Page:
The First Woman in the Republic by Carolyn L. Karcher
A Cultural Biography of Lydia Maria Child (New Americanists)

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For half a century Lydia Maria Child was a household name in the United States. Hardly a sphere of nineteenth-century life can be found in which Lydia Maria Child did not figure prominently as a pathbreaker. Although best known today for having edited Harriet A. Jacobs’s Incidents in the Life of a Slave Girl, she pioneered almost every department of nineteenth-century American letters—the historical novel, the short story, children’s literature, the domestic advice book, women’s history, antislavery fiction, journalism, and the literature of aging. Offering a panoramic view of a nation and culture in flux, this innovative cultural biography (originally published by Duke University Press in 1994) recreates the world as well as the life of a major nineteenth-figure whose career as a writer and social reformer encompassed issues central to American history.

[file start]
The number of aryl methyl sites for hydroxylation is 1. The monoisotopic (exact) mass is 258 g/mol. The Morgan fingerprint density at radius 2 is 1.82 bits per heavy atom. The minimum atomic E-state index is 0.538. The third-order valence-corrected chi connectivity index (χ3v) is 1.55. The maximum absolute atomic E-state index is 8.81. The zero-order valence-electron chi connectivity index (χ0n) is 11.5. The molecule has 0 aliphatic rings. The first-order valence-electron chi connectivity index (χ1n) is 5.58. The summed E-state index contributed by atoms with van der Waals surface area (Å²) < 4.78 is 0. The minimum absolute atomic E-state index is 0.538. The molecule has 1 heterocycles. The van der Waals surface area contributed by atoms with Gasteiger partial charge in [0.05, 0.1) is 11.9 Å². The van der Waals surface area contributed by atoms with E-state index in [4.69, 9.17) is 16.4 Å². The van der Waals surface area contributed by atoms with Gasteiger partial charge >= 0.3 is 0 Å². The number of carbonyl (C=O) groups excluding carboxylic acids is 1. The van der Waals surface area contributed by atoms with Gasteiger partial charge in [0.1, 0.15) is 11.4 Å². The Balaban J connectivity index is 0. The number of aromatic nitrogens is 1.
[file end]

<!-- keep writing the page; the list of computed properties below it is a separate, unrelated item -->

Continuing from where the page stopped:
About Carolyn L. Karcher

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Carolyn L. Karcher is Professor of English, American Studies, and Women's Studies at Temple University.
Published November 4, 1994 by Duke University Press Books. 832 pages
Genres: Biographies & Memoirs, History, Political & Social Sciences, Literature & Fiction. Fiction

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less impressive are the occasional psychological speculations (e.g., on the possible connection in Child's mind between abolitionist John Brown and her parents) and excuses for Child not meeting late-20th-century standards for political correctness (e.g., depression and housework kept her from fi...

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Famous during her lifetime, Child (1802-1880) had a remarkable career as author and social reformer.

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